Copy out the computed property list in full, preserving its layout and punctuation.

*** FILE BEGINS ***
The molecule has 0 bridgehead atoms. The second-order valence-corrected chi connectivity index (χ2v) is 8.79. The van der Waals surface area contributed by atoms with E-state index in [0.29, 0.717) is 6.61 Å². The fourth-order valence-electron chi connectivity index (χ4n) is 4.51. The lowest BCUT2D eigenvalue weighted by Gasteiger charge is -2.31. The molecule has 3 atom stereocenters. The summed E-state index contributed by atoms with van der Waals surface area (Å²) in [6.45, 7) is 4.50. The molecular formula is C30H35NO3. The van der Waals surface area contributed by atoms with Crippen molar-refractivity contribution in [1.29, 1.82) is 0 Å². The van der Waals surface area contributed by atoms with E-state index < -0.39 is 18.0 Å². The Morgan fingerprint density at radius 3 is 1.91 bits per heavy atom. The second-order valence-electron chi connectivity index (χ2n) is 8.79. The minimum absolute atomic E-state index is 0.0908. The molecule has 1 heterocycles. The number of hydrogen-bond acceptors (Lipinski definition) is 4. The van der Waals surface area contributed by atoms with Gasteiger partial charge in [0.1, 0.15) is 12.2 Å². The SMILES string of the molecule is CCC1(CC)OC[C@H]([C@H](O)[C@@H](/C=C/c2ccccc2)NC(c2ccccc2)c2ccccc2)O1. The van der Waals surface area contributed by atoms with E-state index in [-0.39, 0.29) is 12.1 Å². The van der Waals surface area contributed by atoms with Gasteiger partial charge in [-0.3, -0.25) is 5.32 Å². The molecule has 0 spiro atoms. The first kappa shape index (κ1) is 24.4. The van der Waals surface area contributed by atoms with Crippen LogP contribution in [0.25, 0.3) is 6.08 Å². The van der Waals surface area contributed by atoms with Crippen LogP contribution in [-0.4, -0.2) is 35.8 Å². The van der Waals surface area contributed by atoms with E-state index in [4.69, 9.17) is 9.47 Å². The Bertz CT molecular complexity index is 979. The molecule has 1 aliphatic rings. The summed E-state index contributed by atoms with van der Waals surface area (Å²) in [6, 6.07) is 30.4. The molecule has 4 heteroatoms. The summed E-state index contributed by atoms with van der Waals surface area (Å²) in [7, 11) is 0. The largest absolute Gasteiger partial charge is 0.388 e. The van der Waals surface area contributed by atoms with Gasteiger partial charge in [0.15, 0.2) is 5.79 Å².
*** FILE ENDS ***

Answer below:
The molecule has 0 bridgehead atoms. The second-order valence-corrected chi connectivity index (χ2v) is 8.79. The van der Waals surface area contributed by atoms with E-state index in [0.29, 0.717) is 6.61 Å². The fourth-order valence-electron chi connectivity index (χ4n) is 4.51. The lowest BCUT2D eigenvalue weighted by Gasteiger charge is -2.31. The molecule has 3 atom stereocenters. The summed E-state index contributed by atoms with van der Waals surface area (Å²) in [6.45, 7) is 4.50. The molecular formula is C30H35NO3. The van der Waals surface area contributed by atoms with Crippen molar-refractivity contribution in [1.29, 1.82) is 0 Å². The van der Waals surface area contributed by atoms with E-state index < -0.39 is 18.0 Å². The Morgan fingerprint density at radius 3 is 1.91 bits per heavy atom. The second-order valence-electron chi connectivity index (χ2n) is 8.79. The minimum absolute atomic E-state index is 0.0908. The molecule has 1 heterocycles. The number of hydrogen-bond acceptors (Lipinski definition) is 4. The van der Waals surface area contributed by atoms with Gasteiger partial charge in [0.1, 0.15) is 12.2 Å². The SMILES string of the molecule is CCC1(CC)OC[C@H]([C@H](O)[C@@H](/C=C/c2ccccc2)NC(c2ccccc2)c2ccccc2)O1. The van der Waals surface area contributed by atoms with E-state index in [-0.39, 0.29) is 12.1 Å². The van der Waals surface area contributed by atoms with Gasteiger partial charge in [-0.3, -0.25) is 5.32 Å². The molecule has 0 spiro atoms. The first kappa shape index (κ1) is 24.4. The van der Waals surface area contributed by atoms with Crippen LogP contribution in [0.25, 0.3) is 6.08 Å². The van der Waals surface area contributed by atoms with Crippen LogP contribution in [-0.4, -0.2) is 35.8 Å². The van der Waals surface area contributed by atoms with E-state index in [4.69, 9.17) is 9.47 Å². The Bertz CT molecular complexity index is 979. The molecule has 1 aliphatic rings. The summed E-state index contributed by atoms with van der Waals surface area (Å²) in [6, 6.07) is 30.4. The molecule has 4 heteroatoms. The summed E-state index contributed by atoms with van der Waals surface area (Å²) in [7, 11) is 0. The largest absolute Gasteiger partial charge is 0.388 e. The van der Waals surface area contributed by atoms with Gasteiger partial charge in [0.15, 0.2) is 5.79 Å².